The previous ensemble forecast, published on April 14, projected up to 598,000 coronavirus deaths by May 8.
At least 568,532 people have already died from Covid-19 in the United States, according to data compiled by Johns Hopkins University.
The US Food and Drug Administration announced on Wednesday that it recently completed an inspection of the Emergent BioSolutions facility in Baltimore – which makes the drug substance that goes into Johnson & Johnson’s coronavirus vaccine. New production is still paused while FDA and Emergent work through several potential quality issues.
The FDA’s inspection ended Tuesday and “cited a number of observations concerning whether the facility’s processes met our requirements and standards,” Dr. Janet Woodcock, acting FDA commissioner, and Dr. Peter Marks, director of the FDA’s Center for Biologics Evaluation and Research, said in a joint statement released on Wednesday.
They emphasized no products will be released before meeting the FDA’s quality standards.
The FDA report says Emergent has not thoroughly investigated cross-contamination of a viral vaccine drug substance batch, and the investigation did not include a thorough review of how people moved in and around the facility as a potential source of contamination.
“There is no assurance that other batches have not been subject to cross-contamination,” the report says.
The report also says, based on security camera footage and direct observation, written procedures to prevent cross-contamination “are not followed” during production and not documented. Components and product containers were not handled or store in a way to prevent contamination, the report says; written procedures to assure drug substances are manufactured at the appropriate quality, strength and purity “are inadequate”; and employees weren’t adequately trained.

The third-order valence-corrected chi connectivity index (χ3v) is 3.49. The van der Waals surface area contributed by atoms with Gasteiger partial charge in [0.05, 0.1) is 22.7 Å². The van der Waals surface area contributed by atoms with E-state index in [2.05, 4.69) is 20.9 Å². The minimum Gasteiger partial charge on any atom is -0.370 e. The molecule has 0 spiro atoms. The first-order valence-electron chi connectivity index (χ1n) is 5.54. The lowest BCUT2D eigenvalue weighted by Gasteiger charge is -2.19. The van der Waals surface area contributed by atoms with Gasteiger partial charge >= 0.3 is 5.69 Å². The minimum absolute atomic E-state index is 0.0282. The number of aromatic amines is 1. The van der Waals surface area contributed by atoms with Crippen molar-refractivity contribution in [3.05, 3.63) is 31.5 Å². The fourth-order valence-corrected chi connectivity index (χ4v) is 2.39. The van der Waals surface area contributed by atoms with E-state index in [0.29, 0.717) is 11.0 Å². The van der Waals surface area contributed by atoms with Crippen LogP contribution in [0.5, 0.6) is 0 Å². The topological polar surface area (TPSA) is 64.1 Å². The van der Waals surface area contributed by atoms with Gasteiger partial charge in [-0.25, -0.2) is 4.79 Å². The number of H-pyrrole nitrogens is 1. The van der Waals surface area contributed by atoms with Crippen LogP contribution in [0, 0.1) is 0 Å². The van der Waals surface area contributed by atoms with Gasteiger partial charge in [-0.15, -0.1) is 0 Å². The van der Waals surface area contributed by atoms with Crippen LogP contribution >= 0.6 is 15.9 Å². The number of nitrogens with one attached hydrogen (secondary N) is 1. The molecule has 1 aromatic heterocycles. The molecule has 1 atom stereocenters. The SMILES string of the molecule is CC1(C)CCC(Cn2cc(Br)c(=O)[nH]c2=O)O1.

The building used to manufacture the vaccine drug substance wasn’t a suitable size or design to facilitate cleaning and proper operations, and equipment used “is not of adequate size” to operate as intended,” the report says.
Additionally, the FDA’s inspection document notes peeling paint, unsealed bags of medical waste, residue on walls and damaged floors and rough surfaces that “do not allow for adequate cleaning and sanitization.”
In a statement, Emergent said it is “committed to working with the FDA and Johnson & Johnson to quickly resolve the issues identified.”